Opinion: Despite All The Remakes, Hollywood Has Not Run Out Of Original Ideas

They're just not willing to bet on them...

Opinion: Despite All The Remakes, Hollywood Has Not Run Out Of Original Ideas

No, Hollywood hasn’t run out of ideas (even though most movies these days seem to be remakes or reboots). Instead, I believe that Hollywood isn’t willing to greenlight original ideas out of fear of box office failure…

Left, right and centre, Hollywood is releasing and producing multiple remakes and reboots. For example, only days ago, it was announced that a Road House remake is in the works. Not to mention that Disney is set to pump out numerous live-action remakes of some of their classic films in the next few years – Lilo & Stitch, Pinnochio, Hercules, The Little Mermaid and Snow White, just to name a few.

Of course, many are rather dismayed and frankly, tired of seeing remakes – myself included. I cannot appropriately express how strongly I do not want a live-action remake of Lilo & Stitch.

And the high amount of remakes hitting cinemas and streaming platforms have made us all wonder whether Hollywood has run out of original ideas. It’s a notion I’ve thought about a lot, but I actually disagree.

Instead, I think Hollywood just isn’t willing to bet big on original ideas because clearly, remakes and reboots work and have worked for quite some time. Just look at the 2018 film, A Star Is Born – it was the second remake of the 1937 film of the same name and yet, it grossed over US$215 million at the box office and was nominated for eight Academy Awards.

Similarly, the successful and critically acclaimed 2001 film, Ocean’s Eleven was actually a remake of the 1960 film of the same name. And it’s success led to an entire Ocean’s franchise that’s still producing films; the latest Ocean’s film is set to be released in 2024 and will most likely take in a ton at the box office.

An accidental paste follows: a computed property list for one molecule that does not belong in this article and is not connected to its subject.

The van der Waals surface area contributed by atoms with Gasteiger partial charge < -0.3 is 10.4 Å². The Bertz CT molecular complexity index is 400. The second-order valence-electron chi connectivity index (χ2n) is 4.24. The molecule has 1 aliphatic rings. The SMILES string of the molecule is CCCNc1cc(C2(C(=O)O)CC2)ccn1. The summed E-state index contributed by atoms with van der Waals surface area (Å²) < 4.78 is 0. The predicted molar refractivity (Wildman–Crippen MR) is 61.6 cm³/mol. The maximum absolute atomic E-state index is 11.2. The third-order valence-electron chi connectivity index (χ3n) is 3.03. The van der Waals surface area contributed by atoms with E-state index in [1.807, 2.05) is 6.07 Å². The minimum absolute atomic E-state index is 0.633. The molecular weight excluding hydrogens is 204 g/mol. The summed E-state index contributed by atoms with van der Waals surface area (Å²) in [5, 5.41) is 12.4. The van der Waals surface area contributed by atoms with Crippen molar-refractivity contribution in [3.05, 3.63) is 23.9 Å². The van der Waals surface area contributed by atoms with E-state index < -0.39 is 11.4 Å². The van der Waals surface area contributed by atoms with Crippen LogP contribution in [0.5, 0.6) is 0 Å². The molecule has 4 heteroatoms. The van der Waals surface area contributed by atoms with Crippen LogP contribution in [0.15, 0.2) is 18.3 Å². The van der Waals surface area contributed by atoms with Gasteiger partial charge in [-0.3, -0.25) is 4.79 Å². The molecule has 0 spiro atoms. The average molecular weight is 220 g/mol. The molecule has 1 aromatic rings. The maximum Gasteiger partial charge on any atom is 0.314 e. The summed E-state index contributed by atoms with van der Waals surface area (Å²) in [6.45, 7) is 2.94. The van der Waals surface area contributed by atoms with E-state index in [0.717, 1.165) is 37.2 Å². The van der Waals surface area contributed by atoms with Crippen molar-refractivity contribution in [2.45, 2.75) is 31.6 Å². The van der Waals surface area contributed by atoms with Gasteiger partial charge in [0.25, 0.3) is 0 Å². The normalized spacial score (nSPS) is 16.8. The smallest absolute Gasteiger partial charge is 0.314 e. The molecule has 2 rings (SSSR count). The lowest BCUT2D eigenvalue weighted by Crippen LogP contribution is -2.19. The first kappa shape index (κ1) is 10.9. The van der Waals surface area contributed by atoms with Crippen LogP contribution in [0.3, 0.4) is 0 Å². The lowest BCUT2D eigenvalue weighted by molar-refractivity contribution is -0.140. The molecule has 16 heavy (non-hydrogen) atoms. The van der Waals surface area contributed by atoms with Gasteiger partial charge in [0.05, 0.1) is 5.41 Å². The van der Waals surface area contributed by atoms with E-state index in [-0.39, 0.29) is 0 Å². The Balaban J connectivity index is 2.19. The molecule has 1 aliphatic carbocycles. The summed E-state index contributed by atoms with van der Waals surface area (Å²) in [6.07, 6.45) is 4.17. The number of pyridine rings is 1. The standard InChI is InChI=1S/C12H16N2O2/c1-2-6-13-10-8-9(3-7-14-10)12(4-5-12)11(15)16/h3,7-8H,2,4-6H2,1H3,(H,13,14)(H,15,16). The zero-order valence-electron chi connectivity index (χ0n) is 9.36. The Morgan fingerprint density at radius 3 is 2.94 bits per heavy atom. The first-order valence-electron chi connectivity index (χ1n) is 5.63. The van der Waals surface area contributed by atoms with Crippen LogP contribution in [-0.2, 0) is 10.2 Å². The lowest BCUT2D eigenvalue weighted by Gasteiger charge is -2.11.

Remakes clearly work; both A Star Is Born and Ocean’s Eleven were highly successful. Image Credit: (both L & R) Warner Bros.

Whereas new original ideas can be seen as a gamble. In the last ten years, there’s only been a handful of films that were original and managed to do well in terms of ticket sales – and half of them were kid’s films.

Gravity, Interstellar, Ted, San Andreas, Django Unchained, La La Land, Zootopia, The Secret Life of Pets, Inside Out, Moana, Brave and Wreck-It Ralph are the only films from the last ten years that had a somewhat fresh and innovative story and managed to make a killing. Whereas multiple original films (like How Do You Know, Jupiter Ascending, R.I.P.D. and John Carter) flopped.

Hopefully, Hollywood can find a way to invest in more original ideas – perhaps they should just ensure that the script really is top-notch before throwing money at it. And as for remakes, I don’t hate them; I’m just sick of them and think Hollywood should do less of them.

It should be ensured that a remake is one hundred per cent worth doing because of a brilliant idea as opposed to the current strategy Hollywood seems to be using – greenlighting every remake pitched simply because nostalgia will likely bring in huge numbers at the box office.

Although, the cynic in me is crying out that the industry doesn’t really care about film quality, only big pay cheques; which is why remakes probably won’t slow down anytime soon. Sigh.

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